There was rain. There was stir-fry. There was wine. And as there were no guests (I’d blocked the weekend for months), I had a brief window of time to do what I love most — hit the trail with Molly, bring order to the stacks of papers on my desk, veg out on Netflix (Silver Linings Playbook anyone?) and spread out on the carpeted floor downstairs and dig into The New York Times online.
But not all was right with the world. Here in Hiouchi it was smooth runnin’. The rain was slight, the stir-fry was badass, Molly was chipper and the guy in the movie gets the girl. But a story in the Times got me thinking. David Carr, media reporter for the paper, spilled some ink contextualizing the most recent round of layoffs at the Times itself. Hard times at the Times…not good. And while I never worked at the Times, I did spend years (almost 20) working in journalism. Hired, fired, promoted, demoted, laid off, bought out and pushed out — I’d been in more shakeups than a martini in a 007 film. But I got out whole I believe. And ended up running this bnb in the redwoods.
I read Carr’s piece and thought, it’s cruel world. But another story on the buyouts at the Times put a deeper spin on the buyouts. It discussed the type of people most inclined to jump at the buyout bait.
Among those willing to discuss their decision to leave, there was one common thread: They transformed, to a greater or lesser degree, their professional identities. Leaving either to do similar work for an organization vastly different from the Times, or a different kind of work altogether.
Interesting. Buyout prompts a forced pivot. More interesting, a pivot with a happy ending.
The second story continues: Because of what some see as the perverse incentive structure of buyouts, it’s probably a group that self-selects for future success. “The people who usually take buyouts are the people who can get jobs elsewhere, and those are precisely the people you would tend to want to keep,” a media executive who has worked at the Times said.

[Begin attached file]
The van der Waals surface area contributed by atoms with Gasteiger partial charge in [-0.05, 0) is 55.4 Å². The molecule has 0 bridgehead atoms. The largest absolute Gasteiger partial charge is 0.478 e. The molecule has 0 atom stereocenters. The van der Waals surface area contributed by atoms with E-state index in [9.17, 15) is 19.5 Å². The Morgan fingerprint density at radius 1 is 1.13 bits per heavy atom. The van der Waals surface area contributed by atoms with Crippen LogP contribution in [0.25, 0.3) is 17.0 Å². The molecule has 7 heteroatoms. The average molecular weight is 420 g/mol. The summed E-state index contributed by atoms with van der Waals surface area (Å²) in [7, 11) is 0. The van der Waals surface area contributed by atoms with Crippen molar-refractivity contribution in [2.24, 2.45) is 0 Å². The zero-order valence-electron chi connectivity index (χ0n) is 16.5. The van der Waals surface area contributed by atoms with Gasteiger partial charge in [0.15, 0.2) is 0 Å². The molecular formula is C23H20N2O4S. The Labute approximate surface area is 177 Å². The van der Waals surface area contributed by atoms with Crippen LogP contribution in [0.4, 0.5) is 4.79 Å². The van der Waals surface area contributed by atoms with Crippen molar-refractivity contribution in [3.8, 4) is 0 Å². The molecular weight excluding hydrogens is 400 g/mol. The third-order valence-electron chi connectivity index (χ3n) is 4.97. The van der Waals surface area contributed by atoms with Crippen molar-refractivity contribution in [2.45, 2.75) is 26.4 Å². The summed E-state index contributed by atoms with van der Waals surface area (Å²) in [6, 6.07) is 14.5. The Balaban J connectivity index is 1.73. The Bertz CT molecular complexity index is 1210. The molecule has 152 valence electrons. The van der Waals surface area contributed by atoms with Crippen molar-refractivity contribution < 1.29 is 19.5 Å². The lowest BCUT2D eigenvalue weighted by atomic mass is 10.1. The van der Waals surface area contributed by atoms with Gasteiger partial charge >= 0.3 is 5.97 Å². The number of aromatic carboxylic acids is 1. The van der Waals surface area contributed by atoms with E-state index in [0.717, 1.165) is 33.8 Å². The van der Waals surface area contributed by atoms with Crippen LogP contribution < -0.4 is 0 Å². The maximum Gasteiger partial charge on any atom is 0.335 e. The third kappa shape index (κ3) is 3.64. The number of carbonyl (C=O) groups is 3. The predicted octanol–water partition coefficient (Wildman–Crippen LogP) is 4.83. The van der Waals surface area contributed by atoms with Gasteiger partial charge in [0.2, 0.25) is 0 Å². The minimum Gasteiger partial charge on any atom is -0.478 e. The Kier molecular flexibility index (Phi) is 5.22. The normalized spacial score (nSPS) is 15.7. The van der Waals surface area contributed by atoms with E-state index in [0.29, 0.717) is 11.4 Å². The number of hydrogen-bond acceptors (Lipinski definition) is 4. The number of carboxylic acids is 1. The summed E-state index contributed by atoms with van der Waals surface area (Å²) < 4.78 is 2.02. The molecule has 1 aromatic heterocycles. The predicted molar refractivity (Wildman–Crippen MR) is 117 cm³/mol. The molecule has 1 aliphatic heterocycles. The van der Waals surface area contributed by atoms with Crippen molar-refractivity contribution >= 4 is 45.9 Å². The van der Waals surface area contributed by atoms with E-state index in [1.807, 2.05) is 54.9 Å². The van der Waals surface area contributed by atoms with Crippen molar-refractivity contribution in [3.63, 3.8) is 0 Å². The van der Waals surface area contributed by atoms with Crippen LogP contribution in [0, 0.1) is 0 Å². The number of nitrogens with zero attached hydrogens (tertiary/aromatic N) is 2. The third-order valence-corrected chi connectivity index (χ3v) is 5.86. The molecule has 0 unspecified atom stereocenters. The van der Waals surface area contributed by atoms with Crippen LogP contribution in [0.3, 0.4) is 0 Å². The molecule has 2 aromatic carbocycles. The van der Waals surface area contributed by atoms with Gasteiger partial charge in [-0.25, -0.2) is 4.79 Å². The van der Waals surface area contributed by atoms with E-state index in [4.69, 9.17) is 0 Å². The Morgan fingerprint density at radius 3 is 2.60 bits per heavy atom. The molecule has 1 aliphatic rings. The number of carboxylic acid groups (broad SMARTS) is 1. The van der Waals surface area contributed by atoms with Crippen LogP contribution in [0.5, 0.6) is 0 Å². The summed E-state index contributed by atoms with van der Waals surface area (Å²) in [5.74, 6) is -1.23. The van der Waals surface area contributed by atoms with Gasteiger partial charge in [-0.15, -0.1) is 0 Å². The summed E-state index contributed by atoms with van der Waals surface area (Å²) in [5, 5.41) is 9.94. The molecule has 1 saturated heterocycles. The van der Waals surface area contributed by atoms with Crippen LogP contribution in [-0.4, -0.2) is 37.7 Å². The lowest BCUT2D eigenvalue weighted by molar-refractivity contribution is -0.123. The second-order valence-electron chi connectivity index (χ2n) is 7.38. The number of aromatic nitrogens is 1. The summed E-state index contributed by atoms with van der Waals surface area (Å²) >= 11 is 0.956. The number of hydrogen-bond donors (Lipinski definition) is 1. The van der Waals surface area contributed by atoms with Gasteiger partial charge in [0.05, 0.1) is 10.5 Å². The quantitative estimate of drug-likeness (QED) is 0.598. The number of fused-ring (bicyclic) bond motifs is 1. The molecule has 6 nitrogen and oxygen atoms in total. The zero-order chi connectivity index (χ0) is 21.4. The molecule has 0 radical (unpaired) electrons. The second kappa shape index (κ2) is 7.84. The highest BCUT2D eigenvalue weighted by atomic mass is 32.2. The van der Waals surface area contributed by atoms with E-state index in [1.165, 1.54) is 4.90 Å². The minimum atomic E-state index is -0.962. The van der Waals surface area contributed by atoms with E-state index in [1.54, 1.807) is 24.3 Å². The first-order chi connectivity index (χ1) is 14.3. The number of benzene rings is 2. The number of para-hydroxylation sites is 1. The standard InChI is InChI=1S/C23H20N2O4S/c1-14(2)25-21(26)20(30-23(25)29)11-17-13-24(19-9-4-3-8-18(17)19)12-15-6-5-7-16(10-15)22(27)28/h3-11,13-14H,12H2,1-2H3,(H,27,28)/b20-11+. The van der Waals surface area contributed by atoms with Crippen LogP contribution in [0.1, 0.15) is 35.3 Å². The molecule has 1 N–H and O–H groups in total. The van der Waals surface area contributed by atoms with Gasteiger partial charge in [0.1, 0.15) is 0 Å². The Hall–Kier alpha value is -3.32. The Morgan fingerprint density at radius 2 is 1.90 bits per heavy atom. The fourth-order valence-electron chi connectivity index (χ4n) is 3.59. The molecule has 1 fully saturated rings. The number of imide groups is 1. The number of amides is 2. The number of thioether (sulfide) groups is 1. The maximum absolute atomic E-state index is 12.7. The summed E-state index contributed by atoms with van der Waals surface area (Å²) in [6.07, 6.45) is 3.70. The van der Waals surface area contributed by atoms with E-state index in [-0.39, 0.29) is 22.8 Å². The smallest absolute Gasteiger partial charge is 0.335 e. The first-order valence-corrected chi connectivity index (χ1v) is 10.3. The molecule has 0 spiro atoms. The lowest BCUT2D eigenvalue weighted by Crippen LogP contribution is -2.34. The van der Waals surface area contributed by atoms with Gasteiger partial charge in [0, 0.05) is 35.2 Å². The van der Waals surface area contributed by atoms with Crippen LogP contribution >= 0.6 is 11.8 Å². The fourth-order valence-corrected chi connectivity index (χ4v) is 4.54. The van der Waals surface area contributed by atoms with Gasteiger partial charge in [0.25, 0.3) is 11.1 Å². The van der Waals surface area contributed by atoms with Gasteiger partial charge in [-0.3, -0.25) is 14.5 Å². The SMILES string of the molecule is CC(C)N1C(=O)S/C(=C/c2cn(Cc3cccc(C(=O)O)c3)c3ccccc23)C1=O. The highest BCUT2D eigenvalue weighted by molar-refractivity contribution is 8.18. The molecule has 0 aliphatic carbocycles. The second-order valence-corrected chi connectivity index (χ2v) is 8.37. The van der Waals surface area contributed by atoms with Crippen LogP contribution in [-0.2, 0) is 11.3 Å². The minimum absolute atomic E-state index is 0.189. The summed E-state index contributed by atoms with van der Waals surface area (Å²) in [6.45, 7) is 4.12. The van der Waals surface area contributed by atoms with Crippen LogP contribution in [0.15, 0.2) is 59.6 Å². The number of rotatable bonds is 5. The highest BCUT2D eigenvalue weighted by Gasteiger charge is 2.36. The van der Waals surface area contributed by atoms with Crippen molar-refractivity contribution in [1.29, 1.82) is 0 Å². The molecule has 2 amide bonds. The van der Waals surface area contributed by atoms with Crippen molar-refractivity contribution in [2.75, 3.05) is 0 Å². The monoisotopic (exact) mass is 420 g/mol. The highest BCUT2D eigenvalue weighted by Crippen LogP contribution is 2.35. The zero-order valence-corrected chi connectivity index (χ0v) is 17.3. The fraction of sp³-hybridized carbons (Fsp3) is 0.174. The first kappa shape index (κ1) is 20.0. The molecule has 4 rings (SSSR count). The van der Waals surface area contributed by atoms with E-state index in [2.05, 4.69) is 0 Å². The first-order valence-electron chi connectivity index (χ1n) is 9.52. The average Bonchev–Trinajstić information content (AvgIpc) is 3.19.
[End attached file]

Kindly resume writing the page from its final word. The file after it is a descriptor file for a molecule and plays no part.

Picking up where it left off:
Very interesting I thought.
I never flew in the upper atmosphere Times reporters cruise in but I do sometimes wonder how I was able to land on my feet in Hiouchi (one and a half feet actually, and believe me I know there’s no predicting the future).
I get so many guests who let on that they’ve always wanted to open a bnb and look to me as some sort of sage or having unique knowledge. I’m not brave, I tell them. I’m the dog in the experiments who resists change no matter how uncomfortable the present may be (admittedly a different macro than hard times at the Times, and more of an ouch situation, but kind of close).
What I am experienced in, though, is the relatively new realization that the future is flexible and at any one point (or maybe every point) in time, undetermined. As uncomfortable as it made me feel to walk away from what I knew, it had to be done. (OK, OK, there were extenuating circumstances, age, talent, likability…we’ll talk later).
All it really takes is a goal and, for the timid, a mantra.
Like Pat says at the beginning of Silver Linings:
Once you get in the right frame of
mind, I think anything’s possible.
I think we get, we so often get
caught in this state of negativity
and it’s a, it’s a poison like
Take the buyout. Or fire yourself. Just take the first step. Take the damn plunge.